Objectives: The aim of this study was to determine the effect of omega-3 on the painful symptomatology of osteoarthritis (OA) in synovial joints.
Study design: An electronic/manual search was conducted (2004-2019). Using pain as a primary outcome and stiffness/function and swelling as secondary outcomes, based on Preferred Reporting Items for Systematic Reviews and Meta-Analyses (PRISMA) criteria, Consolidated Standards of Reporting Trials (CONSORT) reporting quality, and Cochrane/RoB-2 risk of bias assessment. Data were processed using RevMan v5.2 (Cochrane Collaboration).
Results: Six randomized controlled trials were selected. The study population included 454 patients with OA. In 4 studies the pain in the intervention group presented significant pain reduction compared with the control group (mean difference = 22.89; 95% confidence interval, 3.37-42.42). Studies did not stablish the effective anti-inflammatory dose. The number of studies on stiffness/function and inflammation was low (n = 2). The evidence and degree of recommendation was 2B. The randomized controlled trials presented high clinical and methodological variability.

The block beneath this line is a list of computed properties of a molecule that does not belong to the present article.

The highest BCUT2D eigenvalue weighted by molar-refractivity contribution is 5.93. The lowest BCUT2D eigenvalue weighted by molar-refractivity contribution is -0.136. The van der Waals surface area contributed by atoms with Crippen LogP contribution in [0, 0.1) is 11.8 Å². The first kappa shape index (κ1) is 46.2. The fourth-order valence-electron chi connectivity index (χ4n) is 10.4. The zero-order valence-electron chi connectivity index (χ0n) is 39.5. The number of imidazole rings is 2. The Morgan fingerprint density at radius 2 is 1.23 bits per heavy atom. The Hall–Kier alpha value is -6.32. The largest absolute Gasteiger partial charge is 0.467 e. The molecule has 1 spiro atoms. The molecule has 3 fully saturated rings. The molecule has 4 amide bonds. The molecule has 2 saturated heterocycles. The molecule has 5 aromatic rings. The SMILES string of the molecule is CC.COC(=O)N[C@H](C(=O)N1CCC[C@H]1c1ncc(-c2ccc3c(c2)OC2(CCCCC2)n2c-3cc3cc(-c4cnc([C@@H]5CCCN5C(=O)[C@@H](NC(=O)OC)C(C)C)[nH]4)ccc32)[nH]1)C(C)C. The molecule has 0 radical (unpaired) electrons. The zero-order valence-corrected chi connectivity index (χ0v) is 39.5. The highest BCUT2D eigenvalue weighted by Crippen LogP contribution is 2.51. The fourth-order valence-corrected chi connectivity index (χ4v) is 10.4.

Conclusion: Omega-3 can significantly reduce painful symptoms in patients suffering from OA in synovial joints. However, the limited number of studies, range of doses, intervention periods, baseline characteristics of patients, and asymmetry in reporting bias, combined with the heterogeneity in the combined effect of the studies, offer low-quality evidence on which clinical guidance cannot be based.
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